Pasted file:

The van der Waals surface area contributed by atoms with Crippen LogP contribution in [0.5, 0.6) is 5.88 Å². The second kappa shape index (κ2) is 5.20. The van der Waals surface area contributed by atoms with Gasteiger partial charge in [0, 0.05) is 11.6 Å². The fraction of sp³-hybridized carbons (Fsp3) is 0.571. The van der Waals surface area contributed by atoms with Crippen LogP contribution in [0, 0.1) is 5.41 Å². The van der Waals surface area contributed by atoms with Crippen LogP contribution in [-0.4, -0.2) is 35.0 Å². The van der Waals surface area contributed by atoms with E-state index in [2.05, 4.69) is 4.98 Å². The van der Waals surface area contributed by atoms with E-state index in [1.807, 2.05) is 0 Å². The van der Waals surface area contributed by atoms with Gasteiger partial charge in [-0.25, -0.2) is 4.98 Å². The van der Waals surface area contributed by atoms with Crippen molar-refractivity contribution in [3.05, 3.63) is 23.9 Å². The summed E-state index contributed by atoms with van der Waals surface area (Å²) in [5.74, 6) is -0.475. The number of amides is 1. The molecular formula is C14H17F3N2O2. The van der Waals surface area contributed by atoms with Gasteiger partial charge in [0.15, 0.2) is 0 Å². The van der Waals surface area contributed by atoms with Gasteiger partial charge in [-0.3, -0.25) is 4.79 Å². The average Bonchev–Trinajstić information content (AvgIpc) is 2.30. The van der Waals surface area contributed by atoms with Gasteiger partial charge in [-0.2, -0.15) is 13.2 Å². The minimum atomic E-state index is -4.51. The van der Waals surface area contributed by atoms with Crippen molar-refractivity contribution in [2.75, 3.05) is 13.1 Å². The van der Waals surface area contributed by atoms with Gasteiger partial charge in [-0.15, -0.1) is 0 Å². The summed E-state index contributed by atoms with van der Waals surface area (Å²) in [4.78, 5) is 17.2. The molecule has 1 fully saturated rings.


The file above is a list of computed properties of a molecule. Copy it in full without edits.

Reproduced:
The van der Waals surface area contributed by atoms with Crippen LogP contribution in [0.5, 0.6) is 5.88 Å². The second kappa shape index (κ2) is 5.20. The van der Waals surface area contributed by atoms with Gasteiger partial charge in [0, 0.05) is 11.6 Å². The fraction of sp³-hybridized carbons (Fsp3) is 0.571. The van der Waals surface area contributed by atoms with Crippen LogP contribution in [0, 0.1) is 5.41 Å². The van der Waals surface area contributed by atoms with Crippen LogP contribution in [-0.4, -0.2) is 35.0 Å². The van der Waals surface area contributed by atoms with E-state index in [2.05, 4.69) is 4.98 Å². The van der Waals surface area contributed by atoms with E-state index in [1.807, 2.05) is 0 Å². The van der Waals surface area contributed by atoms with Gasteiger partial charge in [-0.25, -0.2) is 4.98 Å². The van der Waals surface area contributed by atoms with Crippen molar-refractivity contribution in [3.05, 3.63) is 23.9 Å². The summed E-state index contributed by atoms with van der Waals surface area (Å²) in [5.74, 6) is -0.475. The number of amides is 1. The molecular formula is C14H17F3N2O2. The van der Waals surface area contributed by atoms with Gasteiger partial charge in [0.15, 0.2) is 0 Å². The van der Waals surface area contributed by atoms with Gasteiger partial charge in [-0.3, -0.25) is 4.79 Å². The average Bonchev–Trinajstić information content (AvgIpc) is 2.30. The van der Waals surface area contributed by atoms with Gasteiger partial charge in [-0.2, -0.15) is 13.2 Å². The minimum atomic E-state index is -4.51. The van der Waals surface area contributed by atoms with Crippen molar-refractivity contribution in [2.75, 3.05) is 13.1 Å². The van der Waals surface area contributed by atoms with Gasteiger partial charge in [-0.15, -0.1) is 0 Å². The summed E-state index contributed by atoms with van der Waals surface area (Å²) in [4.78, 5) is 17.2. The molecule has 1 fully saturated rings.